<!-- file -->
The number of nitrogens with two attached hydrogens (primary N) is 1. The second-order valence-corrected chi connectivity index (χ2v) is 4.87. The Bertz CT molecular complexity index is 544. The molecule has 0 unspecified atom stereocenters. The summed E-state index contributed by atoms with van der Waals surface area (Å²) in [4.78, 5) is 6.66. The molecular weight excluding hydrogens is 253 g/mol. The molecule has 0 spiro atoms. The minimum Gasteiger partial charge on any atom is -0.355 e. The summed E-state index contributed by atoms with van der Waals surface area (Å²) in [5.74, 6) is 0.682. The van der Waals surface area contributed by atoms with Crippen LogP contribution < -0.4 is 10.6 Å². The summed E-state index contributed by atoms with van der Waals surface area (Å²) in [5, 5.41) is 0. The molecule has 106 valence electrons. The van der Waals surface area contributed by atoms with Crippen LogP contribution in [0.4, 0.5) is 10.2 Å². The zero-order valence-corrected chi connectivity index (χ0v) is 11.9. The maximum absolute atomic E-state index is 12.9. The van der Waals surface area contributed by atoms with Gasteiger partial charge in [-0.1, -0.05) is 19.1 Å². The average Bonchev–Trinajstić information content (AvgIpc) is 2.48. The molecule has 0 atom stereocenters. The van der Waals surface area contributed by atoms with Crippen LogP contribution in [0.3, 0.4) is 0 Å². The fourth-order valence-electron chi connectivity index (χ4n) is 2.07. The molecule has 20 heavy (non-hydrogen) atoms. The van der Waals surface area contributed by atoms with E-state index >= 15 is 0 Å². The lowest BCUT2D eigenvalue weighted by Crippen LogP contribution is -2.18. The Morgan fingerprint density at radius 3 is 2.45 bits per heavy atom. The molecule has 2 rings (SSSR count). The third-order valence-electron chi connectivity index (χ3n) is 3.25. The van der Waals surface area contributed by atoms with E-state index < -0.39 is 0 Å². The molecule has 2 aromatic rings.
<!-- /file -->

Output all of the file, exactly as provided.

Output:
The number of nitrogens with two attached hydrogens (primary N) is 1. The second-order valence-corrected chi connectivity index (χ2v) is 4.87. The Bertz CT molecular complexity index is 544. The molecule has 0 unspecified atom stereocenters. The summed E-state index contributed by atoms with van der Waals surface area (Å²) in [4.78, 5) is 6.66. The molecular weight excluding hydrogens is 253 g/mol. The molecule has 0 spiro atoms. The minimum Gasteiger partial charge on any atom is -0.355 e. The summed E-state index contributed by atoms with van der Waals surface area (Å²) in [5.74, 6) is 0.682. The van der Waals surface area contributed by atoms with Crippen LogP contribution < -0.4 is 10.6 Å². The summed E-state index contributed by atoms with van der Waals surface area (Å²) in [5, 5.41) is 0. The molecule has 106 valence electrons. The van der Waals surface area contributed by atoms with Crippen LogP contribution in [0.4, 0.5) is 10.2 Å². The zero-order valence-corrected chi connectivity index (χ0v) is 11.9. The maximum absolute atomic E-state index is 12.9. The van der Waals surface area contributed by atoms with Gasteiger partial charge in [-0.1, -0.05) is 19.1 Å². The average Bonchev–Trinajstić information content (AvgIpc) is 2.48. The molecule has 0 atom stereocenters. The van der Waals surface area contributed by atoms with Crippen LogP contribution in [0.3, 0.4) is 0 Å². The fourth-order valence-electron chi connectivity index (χ4n) is 2.07. The molecule has 20 heavy (non-hydrogen) atoms. The van der Waals surface area contributed by atoms with E-state index >= 15 is 0 Å². The lowest BCUT2D eigenvalue weighted by Crippen LogP contribution is -2.18. The Morgan fingerprint density at radius 3 is 2.45 bits per heavy atom. The molecule has 2 rings (SSSR count). The third-order valence-electron chi connectivity index (χ3n) is 3.25. The van der Waals surface area contributed by atoms with E-state index < -0.39 is 0 Å². The molecule has 2 aromatic rings.